Thursday, February 19, 2009
Countdown to Seed Starting
Although it is only February, folks are getting antsy about planting. I recently spoke to a person who had 50 lbs of seed potatoes scheduled for March delivery. When we had finished talking, that had changed to 25 lbs of spuds and a later delivery date.
This reminded me that lots of folks have questions about when to plant various crops. Part of the problem is that books often give a very wide range of dates or otherwise mislead readers. Books rarely get specific enough for local conditions.
So, where do we start? In Bucks County, the last spring frost usually occurs about mid May. Actually two key dates are useful. The median frost free date (50-50 chance of a frost) is about May 1 and the 90 % frost free date is about May 20, northern Bucks dates being later than southern Bucks. These dates are very useful when determining when to start transplants indoors.
Check out Penn State’s handy guide to seed starting for common veg crops. It details how long certain species should be grown indoors prior to transplanting and when they can be planted outside . Let’s take tomato as an example. If I am conservative and don’t want to risk frost injury, I’ll plan to set out plants on May 15. It takes tomato seed a week to germinate and I will grow it for 5 weeks before transplanting outside. So, working backwards six weeks (1 + 5) from May 15, I see that seeding tomato on April 1 will put me in the ballpark. If I am a bit of a risk taker, perhaps I’ll start them in late March and hope for a warming trend in early May. You get the idea.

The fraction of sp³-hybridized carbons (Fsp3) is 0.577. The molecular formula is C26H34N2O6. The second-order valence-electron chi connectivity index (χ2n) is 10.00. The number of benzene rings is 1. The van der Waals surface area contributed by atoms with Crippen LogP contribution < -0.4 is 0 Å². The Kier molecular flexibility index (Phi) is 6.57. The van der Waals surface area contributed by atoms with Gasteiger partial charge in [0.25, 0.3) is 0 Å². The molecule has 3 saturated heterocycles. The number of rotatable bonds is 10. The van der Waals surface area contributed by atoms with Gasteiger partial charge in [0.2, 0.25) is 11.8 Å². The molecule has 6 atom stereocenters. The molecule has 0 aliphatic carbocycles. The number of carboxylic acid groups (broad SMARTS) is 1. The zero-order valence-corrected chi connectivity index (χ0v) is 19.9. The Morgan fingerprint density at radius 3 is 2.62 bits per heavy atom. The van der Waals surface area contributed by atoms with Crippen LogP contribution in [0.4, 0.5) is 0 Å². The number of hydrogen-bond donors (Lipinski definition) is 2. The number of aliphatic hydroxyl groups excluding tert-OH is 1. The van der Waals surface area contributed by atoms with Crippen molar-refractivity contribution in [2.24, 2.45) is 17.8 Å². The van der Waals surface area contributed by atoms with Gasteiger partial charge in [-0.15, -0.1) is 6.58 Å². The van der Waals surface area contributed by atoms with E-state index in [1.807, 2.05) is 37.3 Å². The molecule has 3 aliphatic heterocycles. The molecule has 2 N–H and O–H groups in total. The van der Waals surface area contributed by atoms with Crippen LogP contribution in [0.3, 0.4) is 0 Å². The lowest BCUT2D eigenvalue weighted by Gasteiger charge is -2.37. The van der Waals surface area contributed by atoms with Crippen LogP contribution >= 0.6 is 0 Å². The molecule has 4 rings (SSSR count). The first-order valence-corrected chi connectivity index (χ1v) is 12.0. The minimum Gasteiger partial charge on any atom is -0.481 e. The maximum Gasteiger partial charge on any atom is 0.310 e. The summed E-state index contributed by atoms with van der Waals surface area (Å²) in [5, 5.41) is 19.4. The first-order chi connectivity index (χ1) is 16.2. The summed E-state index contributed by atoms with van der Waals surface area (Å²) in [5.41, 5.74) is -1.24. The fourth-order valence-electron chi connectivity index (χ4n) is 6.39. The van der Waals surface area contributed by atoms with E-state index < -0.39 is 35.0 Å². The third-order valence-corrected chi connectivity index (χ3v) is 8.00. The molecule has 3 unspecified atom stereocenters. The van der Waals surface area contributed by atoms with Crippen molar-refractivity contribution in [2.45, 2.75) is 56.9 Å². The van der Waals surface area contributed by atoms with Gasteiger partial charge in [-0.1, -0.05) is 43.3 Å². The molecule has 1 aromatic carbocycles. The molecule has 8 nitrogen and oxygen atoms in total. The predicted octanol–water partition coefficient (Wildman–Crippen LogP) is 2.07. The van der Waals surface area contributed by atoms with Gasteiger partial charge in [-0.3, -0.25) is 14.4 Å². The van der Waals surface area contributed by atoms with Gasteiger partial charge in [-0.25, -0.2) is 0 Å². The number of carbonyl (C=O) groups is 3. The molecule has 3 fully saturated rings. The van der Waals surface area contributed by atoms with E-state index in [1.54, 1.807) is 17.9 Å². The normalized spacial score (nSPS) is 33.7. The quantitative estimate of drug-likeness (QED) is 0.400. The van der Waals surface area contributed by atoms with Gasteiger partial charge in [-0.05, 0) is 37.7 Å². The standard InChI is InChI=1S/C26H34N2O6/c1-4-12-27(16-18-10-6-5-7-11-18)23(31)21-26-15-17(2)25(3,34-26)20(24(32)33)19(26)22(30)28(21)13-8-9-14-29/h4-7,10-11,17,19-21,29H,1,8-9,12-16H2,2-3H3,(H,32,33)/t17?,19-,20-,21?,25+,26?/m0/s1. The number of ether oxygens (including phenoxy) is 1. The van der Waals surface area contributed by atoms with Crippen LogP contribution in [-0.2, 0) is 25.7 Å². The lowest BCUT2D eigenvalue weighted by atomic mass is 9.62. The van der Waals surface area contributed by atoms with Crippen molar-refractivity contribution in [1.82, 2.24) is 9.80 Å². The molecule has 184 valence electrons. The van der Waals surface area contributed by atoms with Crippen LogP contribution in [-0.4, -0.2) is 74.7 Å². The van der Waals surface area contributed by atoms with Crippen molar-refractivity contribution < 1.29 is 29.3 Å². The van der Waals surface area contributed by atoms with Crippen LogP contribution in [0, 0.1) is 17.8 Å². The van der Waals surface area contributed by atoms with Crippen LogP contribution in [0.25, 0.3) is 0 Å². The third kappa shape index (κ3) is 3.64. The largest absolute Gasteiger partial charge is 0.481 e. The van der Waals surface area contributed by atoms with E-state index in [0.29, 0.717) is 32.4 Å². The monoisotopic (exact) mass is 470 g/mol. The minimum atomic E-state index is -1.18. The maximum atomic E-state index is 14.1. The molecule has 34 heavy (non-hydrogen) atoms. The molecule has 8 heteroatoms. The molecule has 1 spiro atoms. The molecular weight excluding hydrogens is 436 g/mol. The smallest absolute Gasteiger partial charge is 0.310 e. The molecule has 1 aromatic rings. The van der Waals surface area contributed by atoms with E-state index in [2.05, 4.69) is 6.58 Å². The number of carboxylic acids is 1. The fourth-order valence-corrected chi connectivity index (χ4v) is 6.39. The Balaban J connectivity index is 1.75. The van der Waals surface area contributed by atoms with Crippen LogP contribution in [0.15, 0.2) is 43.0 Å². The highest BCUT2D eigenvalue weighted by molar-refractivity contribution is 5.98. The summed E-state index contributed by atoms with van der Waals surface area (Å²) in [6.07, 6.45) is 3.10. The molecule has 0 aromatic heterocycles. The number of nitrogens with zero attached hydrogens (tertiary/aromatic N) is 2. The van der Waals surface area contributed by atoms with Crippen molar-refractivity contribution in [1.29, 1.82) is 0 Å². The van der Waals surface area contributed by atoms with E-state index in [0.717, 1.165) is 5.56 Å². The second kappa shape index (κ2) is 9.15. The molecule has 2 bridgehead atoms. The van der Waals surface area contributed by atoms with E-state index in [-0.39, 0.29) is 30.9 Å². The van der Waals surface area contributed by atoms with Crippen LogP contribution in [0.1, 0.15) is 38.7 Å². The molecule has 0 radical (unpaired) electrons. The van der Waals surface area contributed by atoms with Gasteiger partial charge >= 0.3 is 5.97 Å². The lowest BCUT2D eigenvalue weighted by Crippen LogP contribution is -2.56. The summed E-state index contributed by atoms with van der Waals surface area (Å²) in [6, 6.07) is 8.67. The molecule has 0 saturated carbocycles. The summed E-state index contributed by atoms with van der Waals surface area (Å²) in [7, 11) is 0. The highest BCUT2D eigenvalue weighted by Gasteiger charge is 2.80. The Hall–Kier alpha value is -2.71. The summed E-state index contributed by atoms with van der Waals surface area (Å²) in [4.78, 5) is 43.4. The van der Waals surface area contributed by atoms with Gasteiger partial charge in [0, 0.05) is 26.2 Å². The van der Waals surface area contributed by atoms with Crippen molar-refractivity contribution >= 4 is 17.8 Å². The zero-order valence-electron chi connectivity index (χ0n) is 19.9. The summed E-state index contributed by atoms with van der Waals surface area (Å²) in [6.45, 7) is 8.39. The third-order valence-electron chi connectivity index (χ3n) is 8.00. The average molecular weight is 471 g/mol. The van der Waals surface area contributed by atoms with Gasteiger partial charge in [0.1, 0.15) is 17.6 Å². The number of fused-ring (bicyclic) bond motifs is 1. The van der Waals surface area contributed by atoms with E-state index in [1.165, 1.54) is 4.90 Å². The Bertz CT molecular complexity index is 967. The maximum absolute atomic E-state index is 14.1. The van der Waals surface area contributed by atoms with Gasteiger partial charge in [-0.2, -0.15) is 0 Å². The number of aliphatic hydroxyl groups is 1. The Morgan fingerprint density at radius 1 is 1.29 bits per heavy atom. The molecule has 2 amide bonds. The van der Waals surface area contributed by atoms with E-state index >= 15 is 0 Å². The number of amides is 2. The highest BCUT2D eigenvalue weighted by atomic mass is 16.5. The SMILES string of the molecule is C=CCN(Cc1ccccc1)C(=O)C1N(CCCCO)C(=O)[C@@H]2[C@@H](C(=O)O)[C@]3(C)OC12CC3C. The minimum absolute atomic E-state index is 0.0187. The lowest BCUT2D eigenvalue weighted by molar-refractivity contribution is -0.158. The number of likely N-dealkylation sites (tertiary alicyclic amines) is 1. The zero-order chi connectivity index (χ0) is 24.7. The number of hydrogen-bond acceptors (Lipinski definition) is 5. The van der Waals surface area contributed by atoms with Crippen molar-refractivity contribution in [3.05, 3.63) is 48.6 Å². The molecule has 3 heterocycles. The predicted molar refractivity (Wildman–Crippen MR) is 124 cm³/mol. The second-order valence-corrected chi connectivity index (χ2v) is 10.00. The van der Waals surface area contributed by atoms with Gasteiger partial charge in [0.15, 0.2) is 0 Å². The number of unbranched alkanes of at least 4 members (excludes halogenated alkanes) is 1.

Of course, some vegetable crops are seeded directly into the garden. Here you need to know their tolerance for cold. Peas tolerate cold well and can be direct seeded very early (late March/ early April)while plants in the squash family must wait until June.
There are other factors besides temperature involved. Some garden soil remains wet late into the spring. So, although those potatoes will tolerate cool soil… cool and wet soil can spell trouble. Waiting a week or two can be the difference between success and failure.
For a complete set of common vegetable crop fact sheets see this site. They contain information on planting dates as well as varieties, fertility, common pests, harvest suggestions and more.
Thanks to Kansas State University for the image of Broomcorn seed